Dora Bas Rivka Silver O'H
The Adventures of Saul in the Coat Room
Shmuel anointed Shaul with oil - the commentators differ as to whether this was the shemen hamishcha, the special oil prepared by Moses, which was used to anoint the kings of the Davidic dynasty. Then, Shmuel gave Shaul three signs. First, he would meet two men who would tell him that his lost donkeys were found, and that his father was now looking for him. Next, Shaul would meet three men, bringing kids, loaves of bread and a jug of wine for sacrifices. He was to take the bread that would be offered him. Finally, he would meet a band of prophets and would, himself, be overcome by a spirit of prophecy and become "a different person." After all these signs came to pass, Shaul was to go to Gilgal, where he would be joined by Shmuel, who would offer sacrifices.
All of these things came to pass. When Shaul was prophesying with the prophets, he was seen. The sight amazed the people who coined an expression, "Saul is one of the prophets now?"
Shaul returned home and was met by his uncle. He told his uncle that Shmuel told him the donkeys had been found, but he didn't say anything about being made king.
Shmuel called a gathering at Mitzpah, where he announced that he was going to publicly anoint the king they had demanded. He drew lots Tribe by Tribe, family by family, until he came to Shaul, son of Kish. But when they called his name, the modest Shaul was hiding among the luggage. The people were impressed by the tall, handsome Shaul and proclaimed him their king. Shmuel repeated all the laws of the King, then sent them home. Some lowly people denigrated Shaul, saying he was unfit. He heard, but he let his natural humility win out. He is actually criticized for this, as a king may not forego the honor due him (see Talmud Yoma 22b, end).
A short Insight into I Samuel, Chapter 10In verses twenty six and twenty seven of our chapter we read, “Shaul, too, went to his home, to Givah, and with him went all the army of those whose heart was inspired by [fear of] G-d. But base men said, 'How can this person save us?' They ridiculed him and did not bring him a tribute, but remained mute.”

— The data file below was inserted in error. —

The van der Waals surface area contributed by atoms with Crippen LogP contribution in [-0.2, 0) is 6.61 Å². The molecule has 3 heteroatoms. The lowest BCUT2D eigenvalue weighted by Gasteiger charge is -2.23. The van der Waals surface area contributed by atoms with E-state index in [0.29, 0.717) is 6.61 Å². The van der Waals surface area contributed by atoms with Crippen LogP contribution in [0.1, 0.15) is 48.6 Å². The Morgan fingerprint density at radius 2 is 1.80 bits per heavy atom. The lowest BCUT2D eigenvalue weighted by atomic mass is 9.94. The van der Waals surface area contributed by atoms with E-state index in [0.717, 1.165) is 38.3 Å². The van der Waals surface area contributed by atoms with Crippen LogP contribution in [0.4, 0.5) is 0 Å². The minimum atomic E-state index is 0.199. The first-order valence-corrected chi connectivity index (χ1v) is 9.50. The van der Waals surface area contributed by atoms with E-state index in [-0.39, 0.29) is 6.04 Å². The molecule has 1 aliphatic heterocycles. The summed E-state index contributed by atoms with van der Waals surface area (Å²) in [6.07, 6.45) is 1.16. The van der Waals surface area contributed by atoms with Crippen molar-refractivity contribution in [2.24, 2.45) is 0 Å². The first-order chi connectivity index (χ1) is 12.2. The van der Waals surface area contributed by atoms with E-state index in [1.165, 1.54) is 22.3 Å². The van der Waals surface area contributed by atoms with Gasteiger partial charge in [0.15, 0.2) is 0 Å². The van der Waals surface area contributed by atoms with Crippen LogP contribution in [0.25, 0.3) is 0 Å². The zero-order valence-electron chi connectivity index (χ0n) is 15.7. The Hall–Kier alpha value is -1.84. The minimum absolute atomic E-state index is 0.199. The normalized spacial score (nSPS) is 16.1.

The Radak explains, “'Shaul, too, went to his home' – To let us know that he went home as he always had gone. Since he saw that he was not accepted and wanted by all of Israel, he went to his house and did not conduct himself according to the protocols of a king.”
As we have seen already and we will see again, Shaul , though a great servant of Hashem, had a flaw – his unceasing humility.
Why was this a flaw?
The Mishptzos Zahav offers the following explanation.
Since Shaul was appointed King of the Jewish people, anointed with the consecrated anointing oil according to Hashem's will as understood through Shmuel Hanavi, through a lottery, utilizing the Urim V'tumim and with the acceptance of the majority of the people, he should have accepted his mission and subjugated his will, even his humility, to the will of Hashem. Whatever was the will of Hashem, even if His will clashed with the humility of Shaul, Shaul was expected to practice the will of Hashem and abandon his own will, his own humility. As Dovid Hamelech says (Shmuel 2: 15, 27), 'Let Him do with me as He sees fit.” Dovid Hamelech was ready to be placed in any position to carry out the will of Hashem.
By eventually losing the kingship, Shaul learned that even humility must be abandoned in order to be a perfect servant of Hashem.